If you ever want a good insight into what is scaring the bejeezus out of people, all you need to do is check in with the local pharmacist and see what's selling.
Last month it was iodine tablets as people around the Pacific Rim looked for a way to protect their bodies against fallout from a nuclear meltdown in Japan. In 2008 it was the tamiflu vaccine as the world wigged out over swine flu. Before that it was SARS. I'm willing to bet that people have been willing to trade hard earned cash for anything they thought would protect them since the first ape dropped dead of a head cold. Or hard-earned bananas. Whatever. The point is, nothing gets people to spend cash like fear.
This also applies to cybercrime. Over the last couple of years, media stories about your personal identity being stolen have moved off the tech pages and onto the front page. Now, I've written a couple times about digital security companies rushing in to make a buck off this growing fear — and yes, they are still at it. I had two calls last week from companies looking to talk to me about their latest software — but now things are taking a new twist. On Thursday, Facebook admitted to hiring a PR company to run a smear campaign aimed at discrediting Google about how it handles personal data. You can almost hear Mark Zuckerberg in the background yelling, "They've got cooties. Don't touch them." I'm paraphrasing, of course.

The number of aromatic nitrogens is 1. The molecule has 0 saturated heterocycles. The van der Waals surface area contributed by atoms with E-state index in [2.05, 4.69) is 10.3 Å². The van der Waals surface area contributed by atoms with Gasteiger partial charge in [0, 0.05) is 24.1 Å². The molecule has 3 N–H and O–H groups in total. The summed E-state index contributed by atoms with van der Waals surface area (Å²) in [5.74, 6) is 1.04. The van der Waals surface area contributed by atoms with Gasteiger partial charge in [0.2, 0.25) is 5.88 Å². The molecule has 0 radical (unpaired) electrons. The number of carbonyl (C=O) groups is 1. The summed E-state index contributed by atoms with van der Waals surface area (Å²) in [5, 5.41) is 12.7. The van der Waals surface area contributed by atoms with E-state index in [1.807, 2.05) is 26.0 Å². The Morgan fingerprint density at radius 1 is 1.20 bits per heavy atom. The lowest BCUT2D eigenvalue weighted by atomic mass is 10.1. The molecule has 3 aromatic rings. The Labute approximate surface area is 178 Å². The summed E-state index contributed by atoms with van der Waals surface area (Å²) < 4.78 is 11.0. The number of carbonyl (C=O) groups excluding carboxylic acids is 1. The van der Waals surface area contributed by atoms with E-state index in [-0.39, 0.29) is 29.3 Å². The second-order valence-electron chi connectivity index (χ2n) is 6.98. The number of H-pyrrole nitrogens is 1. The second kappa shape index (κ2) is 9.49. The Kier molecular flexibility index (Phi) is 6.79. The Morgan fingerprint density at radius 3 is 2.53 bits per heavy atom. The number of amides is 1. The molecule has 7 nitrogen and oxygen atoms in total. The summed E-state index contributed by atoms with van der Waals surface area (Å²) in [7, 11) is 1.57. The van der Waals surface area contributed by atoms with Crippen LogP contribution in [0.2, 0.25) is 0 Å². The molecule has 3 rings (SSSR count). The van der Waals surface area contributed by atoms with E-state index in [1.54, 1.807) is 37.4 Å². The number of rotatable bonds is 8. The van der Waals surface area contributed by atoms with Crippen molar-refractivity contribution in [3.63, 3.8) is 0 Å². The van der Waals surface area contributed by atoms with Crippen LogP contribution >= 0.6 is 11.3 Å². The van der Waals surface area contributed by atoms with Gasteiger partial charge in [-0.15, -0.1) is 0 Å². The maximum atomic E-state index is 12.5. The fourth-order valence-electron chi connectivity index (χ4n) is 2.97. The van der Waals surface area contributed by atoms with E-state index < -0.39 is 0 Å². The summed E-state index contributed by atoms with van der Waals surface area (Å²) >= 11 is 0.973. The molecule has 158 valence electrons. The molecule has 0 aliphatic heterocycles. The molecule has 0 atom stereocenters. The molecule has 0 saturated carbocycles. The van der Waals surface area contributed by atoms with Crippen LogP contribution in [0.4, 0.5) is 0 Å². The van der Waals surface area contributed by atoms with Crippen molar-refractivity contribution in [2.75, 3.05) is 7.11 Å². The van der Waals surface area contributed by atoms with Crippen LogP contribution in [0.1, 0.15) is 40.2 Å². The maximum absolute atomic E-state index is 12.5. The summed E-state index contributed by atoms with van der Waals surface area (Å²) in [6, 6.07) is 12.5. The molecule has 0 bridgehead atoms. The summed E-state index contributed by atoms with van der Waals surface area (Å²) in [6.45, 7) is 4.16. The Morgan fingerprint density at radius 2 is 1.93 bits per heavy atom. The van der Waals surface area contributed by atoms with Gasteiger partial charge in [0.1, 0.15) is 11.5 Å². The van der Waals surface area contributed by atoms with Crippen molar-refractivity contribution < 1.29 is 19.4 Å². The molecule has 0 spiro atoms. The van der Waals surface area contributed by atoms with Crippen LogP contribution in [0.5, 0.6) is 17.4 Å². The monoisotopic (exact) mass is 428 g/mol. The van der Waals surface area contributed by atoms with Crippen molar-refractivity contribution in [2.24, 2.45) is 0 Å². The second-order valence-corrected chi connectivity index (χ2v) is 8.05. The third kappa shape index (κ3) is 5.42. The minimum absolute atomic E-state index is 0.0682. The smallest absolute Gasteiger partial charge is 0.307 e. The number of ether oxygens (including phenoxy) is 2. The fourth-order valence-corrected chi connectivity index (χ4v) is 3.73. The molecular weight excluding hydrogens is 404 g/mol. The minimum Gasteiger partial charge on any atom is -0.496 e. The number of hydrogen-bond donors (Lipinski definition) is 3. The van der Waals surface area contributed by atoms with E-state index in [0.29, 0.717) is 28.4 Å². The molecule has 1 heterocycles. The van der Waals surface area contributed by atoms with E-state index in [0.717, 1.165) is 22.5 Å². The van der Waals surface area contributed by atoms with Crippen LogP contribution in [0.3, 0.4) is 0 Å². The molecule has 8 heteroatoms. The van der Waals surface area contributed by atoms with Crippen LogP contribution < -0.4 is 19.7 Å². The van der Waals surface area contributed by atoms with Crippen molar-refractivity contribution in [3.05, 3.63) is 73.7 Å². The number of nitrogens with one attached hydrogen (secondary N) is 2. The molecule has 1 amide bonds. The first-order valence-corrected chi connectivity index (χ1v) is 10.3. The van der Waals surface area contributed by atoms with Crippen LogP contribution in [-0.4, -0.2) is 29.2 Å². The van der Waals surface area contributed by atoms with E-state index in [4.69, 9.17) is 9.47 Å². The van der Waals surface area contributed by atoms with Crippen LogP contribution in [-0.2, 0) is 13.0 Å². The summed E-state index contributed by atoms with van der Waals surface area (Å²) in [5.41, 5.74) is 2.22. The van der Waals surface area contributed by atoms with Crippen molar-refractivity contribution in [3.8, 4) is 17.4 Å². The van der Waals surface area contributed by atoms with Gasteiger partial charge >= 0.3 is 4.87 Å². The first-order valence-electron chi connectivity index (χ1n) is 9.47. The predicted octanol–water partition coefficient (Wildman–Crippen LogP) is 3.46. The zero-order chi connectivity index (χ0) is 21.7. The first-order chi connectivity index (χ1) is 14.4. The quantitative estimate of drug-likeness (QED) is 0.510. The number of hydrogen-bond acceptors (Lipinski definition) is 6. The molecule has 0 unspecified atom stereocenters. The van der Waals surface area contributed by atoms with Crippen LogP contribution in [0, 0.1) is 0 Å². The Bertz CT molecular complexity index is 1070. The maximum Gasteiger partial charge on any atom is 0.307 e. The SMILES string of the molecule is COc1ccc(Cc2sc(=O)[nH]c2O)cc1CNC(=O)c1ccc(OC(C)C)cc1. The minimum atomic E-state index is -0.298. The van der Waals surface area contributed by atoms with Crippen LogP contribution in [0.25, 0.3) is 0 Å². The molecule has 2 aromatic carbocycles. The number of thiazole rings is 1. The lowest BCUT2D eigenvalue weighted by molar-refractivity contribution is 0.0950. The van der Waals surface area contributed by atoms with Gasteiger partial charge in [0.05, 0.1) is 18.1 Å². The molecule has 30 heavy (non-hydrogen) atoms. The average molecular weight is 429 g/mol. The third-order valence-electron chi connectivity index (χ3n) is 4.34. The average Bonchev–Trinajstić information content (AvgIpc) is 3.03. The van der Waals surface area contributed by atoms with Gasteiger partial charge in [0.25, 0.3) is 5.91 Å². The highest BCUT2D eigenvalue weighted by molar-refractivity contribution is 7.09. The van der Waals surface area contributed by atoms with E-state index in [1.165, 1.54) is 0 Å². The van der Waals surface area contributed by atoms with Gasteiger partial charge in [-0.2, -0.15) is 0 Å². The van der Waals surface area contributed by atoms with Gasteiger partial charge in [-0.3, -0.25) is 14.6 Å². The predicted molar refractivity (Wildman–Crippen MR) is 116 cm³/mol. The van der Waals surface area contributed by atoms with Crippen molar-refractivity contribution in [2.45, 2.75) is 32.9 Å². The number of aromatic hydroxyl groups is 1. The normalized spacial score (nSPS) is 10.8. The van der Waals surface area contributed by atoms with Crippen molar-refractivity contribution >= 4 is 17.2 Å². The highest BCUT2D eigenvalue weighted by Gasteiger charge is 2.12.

Three words come to mind: Pot. Kettle. Black.
Over the last couple of years, there has been no company that I've trusted less with my personal data than Facebook. Facebook applications have posted updates when I asked them not to. Configuring security options was a major headache. Pictures? Don't even get me started. Most of the photos of me on Facebook were uploaded without my permission. The only saving grace here is that Facebook really doesn't have any sensitive information about me to begin with.
Google, however, knows where the skeletons are buried. If you haven't visited your search history on Google, go give it a look. Then image that information in the hands of your mother. Or your boss. Or the media. If you think you're a Superman or Superwoman online, then that Google search history is your kryptonite. The difference between Facebook and Google's is that Google at least gives you the options of turning its tracking information off. If you have any sense of self preservation, do that now.
However, both Facebook and Google are working to build up security. What neither need is a smear campaign.
The real problem here is that Facebook hired a public relations firm to do its dirty work. For those of you who don't have the pleasure of dealing with PRs, most are soulless drones who would sell their own mothers to keep a client happy, but the willingness of Burston-Marsteller to take on this job is a new low. At least one respectable PR (they do exist) I know in Dubai was left shaking his head over why the company would have willingly got involved in this. Publicity like this makes people distrustful of everyone involved and having people panic about their personal information will just result in an exodus of users.
The real problem here is that no one is stepping up and telling everyone to calm down. So here it goes:
Facebook is generally safe, provided you don't post your personal information online. Google is generally safe, again, provided you don't post your personal information online. Security software is good to have, but don't panic, not every cybercriminal is looking to get you specifically, Yossarian. Be smart, keep your cool, and you'll — probably — make it through the year of the cyberscare.